Searching over 5,500,000 cases.

Buy This Entire Record For $7.95

Download the entire decision to receive the complete text, official citation,
docket number, dissents and concurrences, and footnotes for this case.

Learn more about what you receive with purchase of this case.

Pugh v. Junqing

United States District Court, E.D. Missouri, Eastern Division

April 12, 2017

TIFFANY PUGH, Plaintiff,



         This matter is before the court on Defendants Junqing and Ying Lan Trucking Express's Motion to Dismiss (ECF No. 5). This matter is fully briefed and ready for disposition.


         On November 12, 2015, a Ying Lan Trucking Express ("Trucking Express") tractor trailer, operated by Fang Junqing ("Junqing"), rear-ended Plaintiff Tiffany Pugh ("Pugh") on Interstate 44. (Petition, ECF No. 3, ¶l). Pugh claims that Junqing was negligent by driving at an improper speed, following too close, failing to keep his vehicle under proper control, and failing to maintain a proper lookout. (Petition, ¶7). Pugh further alleges that Trucking Express was negligent in failing to adequately train and supervise Junqing, in maintaining and repairing its vehicle, and equipping the vehicle with proper safety features. (Petition, ¶\2). As a result, Pugh claims she was injured. (Petition, ¶¶8, 13, 18). Pugh filed a Petition in St. Louis County Circuit Court, alleging claims for Negligence of Junqing (Count I), Negligence of Ying Lan Trucking Express (Count II), and Vicarious Liability of Ying Lan Trucking Express (Count III).


         I. Standard of Review

         To survive a motion to dismiss, a complaint "must contain sufficient factual matter, accepted as true, to 'state a claim to relief that is plausible on its face."' Ashcroft v. Iqbal, 556 U.S. 662, 678, 129 S.Ct. 1937, 1949, 173 L.Ed.2d 868 (2009) (quoting Bell Atlantic Corp., v. Twombly, 550 U.S 544, 570 (2007). A "formulaic recitation of the elements of a cause of action" will not suffice. Twombly, 550 U.S. at 555. "The plausibility standard is not akin to a 'probability requirement, ' but it asks for more than a sheer possibility that a defendant has acted unlawfully." Iqbal, 556 U.S. at 678 (quoting Twombly, 550 U.S. at 556).

         II. Discussion

         A. Count I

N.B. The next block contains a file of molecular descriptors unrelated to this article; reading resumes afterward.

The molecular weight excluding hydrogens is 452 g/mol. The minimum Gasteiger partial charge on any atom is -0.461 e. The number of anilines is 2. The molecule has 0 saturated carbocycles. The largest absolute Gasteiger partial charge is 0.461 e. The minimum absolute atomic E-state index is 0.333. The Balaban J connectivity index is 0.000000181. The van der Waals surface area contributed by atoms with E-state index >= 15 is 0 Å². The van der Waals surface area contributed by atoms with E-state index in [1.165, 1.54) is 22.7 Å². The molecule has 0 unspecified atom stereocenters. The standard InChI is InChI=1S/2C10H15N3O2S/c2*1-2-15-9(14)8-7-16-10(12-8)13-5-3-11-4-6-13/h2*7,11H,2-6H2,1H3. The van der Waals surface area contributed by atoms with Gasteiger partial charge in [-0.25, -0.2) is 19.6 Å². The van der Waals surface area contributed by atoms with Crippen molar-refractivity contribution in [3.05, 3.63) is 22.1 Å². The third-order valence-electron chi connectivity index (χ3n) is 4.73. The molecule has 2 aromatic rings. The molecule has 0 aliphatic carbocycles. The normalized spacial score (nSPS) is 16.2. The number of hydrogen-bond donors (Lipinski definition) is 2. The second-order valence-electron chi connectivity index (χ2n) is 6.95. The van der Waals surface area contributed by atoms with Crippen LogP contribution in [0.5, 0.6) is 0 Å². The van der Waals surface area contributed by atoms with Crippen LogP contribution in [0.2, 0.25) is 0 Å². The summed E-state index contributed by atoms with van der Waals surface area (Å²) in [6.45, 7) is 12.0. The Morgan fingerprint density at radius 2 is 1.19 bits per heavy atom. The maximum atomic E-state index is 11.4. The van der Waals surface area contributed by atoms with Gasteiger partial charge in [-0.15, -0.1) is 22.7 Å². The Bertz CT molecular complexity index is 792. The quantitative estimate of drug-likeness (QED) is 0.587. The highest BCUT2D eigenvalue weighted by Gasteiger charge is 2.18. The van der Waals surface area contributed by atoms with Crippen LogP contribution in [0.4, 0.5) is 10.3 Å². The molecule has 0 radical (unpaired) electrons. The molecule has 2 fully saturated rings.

Defendants claim that Count I is defective because it improperly combines a claim of simple negligence and claims of negligence per se against Junqing in violation of Federal Rule of Civil Procedure 10(b). (ECF No. 5, ¶9 (citing Fed.R.Civ.P. 10(b) ("If doing so would promote clarity, each claim founded on a separate transaction or occurrence-and each defense other than a denial-must be stated in a separate count or defense."). Defendants assert that Count I is devoid of any facts upon which Pugh bases her negligence per se claims and "thus improperly combines such claims with the simple negligence claims." (ECF No. 5, ¶11). Defendants note that Pugh fails to allege which specific construction zone regulations and Federal Motor Carrier Safety Regulations Junqing violated. (ECF No. 5, ¶11).

         Defendants further assert that Count I is defective because it is devoid of facts to support a negligence per se claim. (ECF No. 5, ¶12). Defendants claim that Pugh has not alleged that she was within a class of people intended to be protected by the cited statutes and regulations or that Pugh's injury was of the nature and that the statutes were designed to protect. (ECF No. 5, ¶13).

         In response, Pugh states that her pleading properly combines different theories of recovery in a single count because they are based on the same facts. (ECF No. 7 at 2). Pugh asserts that her negligent per se claim alleges a violation of specific, applicable statutory rules of conduct and that Junqing's driving was "undoubtedly" negligently violated statutory rules of the road. (ECF No. No. 7 at 2). Pugh states that Petition provides "fair notice" as to what is being claimed. (ECF No. 7 at 2-3).

         Under Missouri law, "[a] claimant may proceed on a negligence per se claim 'if the following four elements are met: (1) There was, in fact, a violation of the statute; (2) The injured plaintiff was a member of the class of persons intended to be protected by the statute; (3) The injury complained of was of the kind the statute was designed to prevent; and (4) The violation of the statute was the proximate cause of the injury.'" Sill v. Burlington N. R.R., 87 S.W.3d 386, 392 (Mo.Ct.App. 2002) (quoting King v. Morgan, 873 S.W.2d 272, 275 (Mo.Ct.App. 1994)). Similarly, under Missouri law, "[t]he elements of negligence are: 1) the existence of a duty; 2) breach of that duty; 3) injury proximately caused by breach of that duty; and 4) actual damages." In re Complaint of Jessup for Exoneration from, or Limitation of, Liab., 196 F.Supp.2d 914, 918 (E.D. Mo. 2002) (citing Hoover's Dairy, Inc. v. Mid-America Dairymen, Inc./Special Products, Inc., 700 S.W.2d 426, 431 (Mo. 1985)).

         Although Pugh's pleadings could have been clearer as to her allegations, the Court holds that she has sufficiently alleged claims for negligence per se and for negligence against Junqing. The mere fact that Pugh seems to have included both claims in one count does not "require dismissal." Mattingly v. Medtronic, Inc., 466 F.Supp.2d 1170, 1173 (E.D. Mo. 2006). With respect to the negligence per se claim, Pugh has identified several statutes that she claims Junqing violated, which resulted in her injury. See Petition, ECF No. 3, ¶7(e), (f), (g). With respect to the negligence claim, Pugh has alleged several deficiencies in Junqing's driving which resulted in her injury, including driving too close and at an improper speed. See Petition, ...

Buy This Entire Record For $7.95

Download the entire decision to receive the complete text, official citation,
docket number, dissents and concurrences, and footnotes for this case.

Learn more about what you receive with purchase of this case.